The argument is based on oscar wins/nominations but wouldn't a better analysis be based on films that have influenced filmmakers? Oscars aren't the best metric of films fame, history is. Thus

  8. RaymondtheA.I. Author

    I'm a bit more cynical. Yeah, method acting has produced some awesome stuff, but I think we're growing obsessed with it for the wrong reasons. Actors are doing it more and more not just to create good performances, but also to display how dedicated and demanding their works is. It's like the more intense they can make the behind the set story, the more we'll take them seriously as ARTISTS and not just movie stars.
    All well and good for them, but I think there's also value in acting styles that appear more seamless, like the actor just eases into it without much effort. Sometimes actors get stuck playing a certain type, but lots of others manage to inhabit a role without forcing us to constantly think about how scenes were filmed or how intensely they had to prepare. And I find that impressive as well. I couldn't do that, just slide into a role and read my lines convincingly but with enough charisma to make them stick. On the other hand, if I ate bison liver, I'd puke.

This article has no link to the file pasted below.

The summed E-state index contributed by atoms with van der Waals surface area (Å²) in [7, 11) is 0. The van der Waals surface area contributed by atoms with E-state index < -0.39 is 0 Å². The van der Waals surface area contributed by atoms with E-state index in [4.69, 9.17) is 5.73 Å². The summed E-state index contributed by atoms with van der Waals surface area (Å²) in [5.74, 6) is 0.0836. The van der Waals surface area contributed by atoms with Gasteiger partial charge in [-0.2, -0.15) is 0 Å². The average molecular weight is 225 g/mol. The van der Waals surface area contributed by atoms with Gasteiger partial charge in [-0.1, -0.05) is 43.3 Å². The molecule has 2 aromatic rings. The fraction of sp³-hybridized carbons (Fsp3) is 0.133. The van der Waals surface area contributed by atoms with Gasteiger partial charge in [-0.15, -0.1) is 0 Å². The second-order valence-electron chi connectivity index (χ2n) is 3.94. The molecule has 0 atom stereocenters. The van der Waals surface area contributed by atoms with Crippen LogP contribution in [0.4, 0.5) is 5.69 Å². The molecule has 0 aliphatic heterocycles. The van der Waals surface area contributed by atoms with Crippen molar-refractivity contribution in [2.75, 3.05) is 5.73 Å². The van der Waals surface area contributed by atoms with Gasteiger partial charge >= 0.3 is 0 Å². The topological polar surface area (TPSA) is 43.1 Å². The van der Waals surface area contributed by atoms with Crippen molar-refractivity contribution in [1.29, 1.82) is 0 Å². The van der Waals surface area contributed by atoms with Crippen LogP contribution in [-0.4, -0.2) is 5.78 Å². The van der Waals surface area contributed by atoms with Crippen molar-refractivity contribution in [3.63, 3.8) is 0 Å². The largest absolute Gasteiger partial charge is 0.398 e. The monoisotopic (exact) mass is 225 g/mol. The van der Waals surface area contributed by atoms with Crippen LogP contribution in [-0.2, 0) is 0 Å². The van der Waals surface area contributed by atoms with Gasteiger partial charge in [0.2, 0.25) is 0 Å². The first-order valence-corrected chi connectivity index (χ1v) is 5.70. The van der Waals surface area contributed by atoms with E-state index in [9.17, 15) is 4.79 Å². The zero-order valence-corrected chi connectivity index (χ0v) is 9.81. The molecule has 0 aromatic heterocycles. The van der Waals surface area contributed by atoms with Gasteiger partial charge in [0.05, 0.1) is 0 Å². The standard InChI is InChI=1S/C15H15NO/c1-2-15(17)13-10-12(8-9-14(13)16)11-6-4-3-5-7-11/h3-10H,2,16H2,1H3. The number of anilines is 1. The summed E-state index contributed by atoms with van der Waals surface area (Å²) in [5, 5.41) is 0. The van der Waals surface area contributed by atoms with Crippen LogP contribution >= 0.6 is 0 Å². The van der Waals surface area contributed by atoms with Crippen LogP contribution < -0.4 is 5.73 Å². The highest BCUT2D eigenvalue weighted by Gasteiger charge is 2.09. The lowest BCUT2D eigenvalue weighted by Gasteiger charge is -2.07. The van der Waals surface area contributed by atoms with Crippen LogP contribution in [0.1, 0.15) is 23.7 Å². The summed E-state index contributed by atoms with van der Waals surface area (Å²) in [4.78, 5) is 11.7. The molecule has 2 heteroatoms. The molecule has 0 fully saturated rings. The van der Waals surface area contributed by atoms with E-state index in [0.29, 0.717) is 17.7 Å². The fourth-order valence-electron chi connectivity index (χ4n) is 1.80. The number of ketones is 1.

9. Stewart Kee Author

    The only problem is that half the actors mentioned are not, nor have they claimed to be, method actors. The authenticity that Leo DiCaprio was talking about was the authenticity you get on screen from filming on real locations rather than the artificial look you get from C.G.I. cheap video. The poster clearly does not know what he's talking about.

  10. TrapSkateLive Author

    Simple. Put your life and sanity on the line to get a character across. That's an Award winning recipe in my book. #DedicatedArt 💯🎥🏆

  11. Colette Richardson Author